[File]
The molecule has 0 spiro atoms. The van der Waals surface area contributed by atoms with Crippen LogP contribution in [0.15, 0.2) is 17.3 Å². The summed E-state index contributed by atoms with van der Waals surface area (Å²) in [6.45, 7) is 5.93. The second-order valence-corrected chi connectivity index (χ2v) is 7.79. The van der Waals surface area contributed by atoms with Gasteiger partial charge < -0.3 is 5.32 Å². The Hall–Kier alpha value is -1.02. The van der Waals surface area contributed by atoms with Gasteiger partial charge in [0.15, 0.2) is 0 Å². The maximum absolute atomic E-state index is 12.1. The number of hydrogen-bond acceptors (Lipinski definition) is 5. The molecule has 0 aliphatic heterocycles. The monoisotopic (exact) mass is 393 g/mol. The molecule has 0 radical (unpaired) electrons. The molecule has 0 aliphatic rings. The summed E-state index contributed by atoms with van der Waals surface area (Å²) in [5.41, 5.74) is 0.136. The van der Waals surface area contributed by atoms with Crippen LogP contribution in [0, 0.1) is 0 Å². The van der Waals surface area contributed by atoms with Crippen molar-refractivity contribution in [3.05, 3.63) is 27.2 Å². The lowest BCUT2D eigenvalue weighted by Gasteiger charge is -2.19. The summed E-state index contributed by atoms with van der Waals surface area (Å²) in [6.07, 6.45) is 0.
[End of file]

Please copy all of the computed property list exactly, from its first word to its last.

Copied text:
The molecule has 0 spiro atoms. The van der Waals surface area contributed by atoms with Crippen LogP contribution in [0.15, 0.2) is 17.3 Å². The summed E-state index contributed by atoms with van der Waals surface area (Å²) in [6.45, 7) is 5.93. The second-order valence-corrected chi connectivity index (χ2v) is 7.79. The van der Waals surface area contributed by atoms with Gasteiger partial charge < -0.3 is 5.32 Å². The Hall–Kier alpha value is -1.02. The van der Waals surface area contributed by atoms with Gasteiger partial charge in [0.15, 0.2) is 0 Å². The maximum absolute atomic E-state index is 12.1. The number of hydrogen-bond acceptors (Lipinski definition) is 5. The molecule has 0 aliphatic heterocycles. The monoisotopic (exact) mass is 393 g/mol. The molecule has 0 radical (unpaired) electrons. The molecule has 0 aliphatic rings. The summed E-state index contributed by atoms with van der Waals surface area (Å²) in [5.41, 5.74) is 0.136. The van der Waals surface area contributed by atoms with Crippen LogP contribution in [0, 0.1) is 0 Å². The van der Waals surface area contributed by atoms with Crippen molar-refractivity contribution in [3.05, 3.63) is 27.2 Å². The lowest BCUT2D eigenvalue weighted by Gasteiger charge is -2.19. The summed E-state index contributed by atoms with van der Waals surface area (Å²) in [6.07, 6.45) is 0.